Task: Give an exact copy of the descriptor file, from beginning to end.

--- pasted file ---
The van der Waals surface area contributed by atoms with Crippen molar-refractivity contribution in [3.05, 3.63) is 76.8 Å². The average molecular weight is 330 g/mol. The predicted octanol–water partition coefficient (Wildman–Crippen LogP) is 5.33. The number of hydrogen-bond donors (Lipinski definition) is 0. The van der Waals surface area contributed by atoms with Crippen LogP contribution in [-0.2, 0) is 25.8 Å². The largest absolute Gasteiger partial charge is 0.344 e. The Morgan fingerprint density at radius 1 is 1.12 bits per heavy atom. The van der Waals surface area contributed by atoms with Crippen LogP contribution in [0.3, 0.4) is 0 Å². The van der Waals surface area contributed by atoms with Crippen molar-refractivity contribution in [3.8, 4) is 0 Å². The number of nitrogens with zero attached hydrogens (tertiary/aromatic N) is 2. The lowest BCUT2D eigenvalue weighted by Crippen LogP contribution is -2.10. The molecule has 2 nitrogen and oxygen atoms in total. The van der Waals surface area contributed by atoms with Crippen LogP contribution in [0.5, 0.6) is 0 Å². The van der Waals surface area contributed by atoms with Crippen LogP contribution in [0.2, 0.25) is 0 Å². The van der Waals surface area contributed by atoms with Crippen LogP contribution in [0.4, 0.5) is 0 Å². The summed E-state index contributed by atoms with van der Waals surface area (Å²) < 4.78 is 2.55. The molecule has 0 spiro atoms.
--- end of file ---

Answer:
The van der Waals surface area contributed by atoms with Crippen molar-refractivity contribution in [3.05, 3.63) is 76.8 Å². The average molecular weight is 330 g/mol. The predicted octanol–water partition coefficient (Wildman–Crippen LogP) is 5.33. The number of hydrogen-bond donors (Lipinski definition) is 0. The van der Waals surface area contributed by atoms with Crippen LogP contribution in [-0.2, 0) is 25.8 Å². The largest absolute Gasteiger partial charge is 0.344 e. The Morgan fingerprint density at radius 1 is 1.12 bits per heavy atom. The van der Waals surface area contributed by atoms with Crippen LogP contribution in [0.3, 0.4) is 0 Å². The van der Waals surface area contributed by atoms with Crippen molar-refractivity contribution in [3.8, 4) is 0 Å². The number of nitrogens with zero attached hydrogens (tertiary/aromatic N) is 2. The lowest BCUT2D eigenvalue weighted by Crippen LogP contribution is -2.10. The molecule has 2 nitrogen and oxygen atoms in total. The van der Waals surface area contributed by atoms with Crippen LogP contribution in [0.5, 0.6) is 0 Å². The van der Waals surface area contributed by atoms with Crippen LogP contribution in [0.2, 0.25) is 0 Å². The van der Waals surface area contributed by atoms with Crippen LogP contribution in [0.4, 0.5) is 0 Å². The summed E-state index contributed by atoms with van der Waals surface area (Å²) < 4.78 is 2.55. The molecule has 0 spiro atoms.